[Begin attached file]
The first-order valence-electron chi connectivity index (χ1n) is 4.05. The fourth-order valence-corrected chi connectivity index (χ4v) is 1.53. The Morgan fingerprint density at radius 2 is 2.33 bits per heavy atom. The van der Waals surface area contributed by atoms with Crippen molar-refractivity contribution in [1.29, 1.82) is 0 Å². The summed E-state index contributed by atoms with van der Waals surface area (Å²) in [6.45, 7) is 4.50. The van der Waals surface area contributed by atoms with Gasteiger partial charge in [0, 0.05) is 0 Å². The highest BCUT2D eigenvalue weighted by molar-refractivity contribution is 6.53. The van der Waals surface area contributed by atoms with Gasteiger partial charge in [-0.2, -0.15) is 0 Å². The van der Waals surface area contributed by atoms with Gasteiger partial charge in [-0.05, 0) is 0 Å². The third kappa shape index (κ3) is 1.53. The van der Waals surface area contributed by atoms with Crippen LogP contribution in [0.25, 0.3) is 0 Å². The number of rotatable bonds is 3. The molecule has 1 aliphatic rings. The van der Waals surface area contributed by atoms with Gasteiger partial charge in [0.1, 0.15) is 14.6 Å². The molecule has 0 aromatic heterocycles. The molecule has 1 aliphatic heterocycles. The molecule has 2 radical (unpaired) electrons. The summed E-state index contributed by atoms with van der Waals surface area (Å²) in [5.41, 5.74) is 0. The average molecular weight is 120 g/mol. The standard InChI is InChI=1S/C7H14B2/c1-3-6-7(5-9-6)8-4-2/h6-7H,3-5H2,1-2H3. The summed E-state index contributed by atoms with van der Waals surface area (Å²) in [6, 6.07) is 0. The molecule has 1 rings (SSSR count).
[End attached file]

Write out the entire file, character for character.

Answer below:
The first-order valence-electron chi connectivity index (χ1n) is 4.05. The fourth-order valence-corrected chi connectivity index (χ4v) is 1.53. The Morgan fingerprint density at radius 2 is 2.33 bits per heavy atom. The van der Waals surface area contributed by atoms with Crippen molar-refractivity contribution in [1.29, 1.82) is 0 Å². The summed E-state index contributed by atoms with van der Waals surface area (Å²) in [6.45, 7) is 4.50. The van der Waals surface area contributed by atoms with Gasteiger partial charge in [0, 0.05) is 0 Å². The highest BCUT2D eigenvalue weighted by molar-refractivity contribution is 6.53. The van der Waals surface area contributed by atoms with Gasteiger partial charge in [-0.2, -0.15) is 0 Å². The van der Waals surface area contributed by atoms with Gasteiger partial charge in [-0.05, 0) is 0 Å². The third kappa shape index (κ3) is 1.53. The van der Waals surface area contributed by atoms with Crippen LogP contribution in [0.25, 0.3) is 0 Å². The number of rotatable bonds is 3. The molecule has 1 aliphatic rings. The van der Waals surface area contributed by atoms with Gasteiger partial charge in [0.1, 0.15) is 14.6 Å². The molecule has 0 aromatic heterocycles. The molecule has 1 aliphatic heterocycles. The molecule has 2 radical (unpaired) electrons. The summed E-state index contributed by atoms with van der Waals surface area (Å²) in [5.41, 5.74) is 0. The average molecular weight is 120 g/mol. The standard InChI is InChI=1S/C7H14B2/c1-3-6-7(5-9-6)8-4-2/h6-7H,3-5H2,1-2H3. The summed E-state index contributed by atoms with van der Waals surface area (Å²) in [6, 6.07) is 0. The molecule has 1 rings (SSSR count).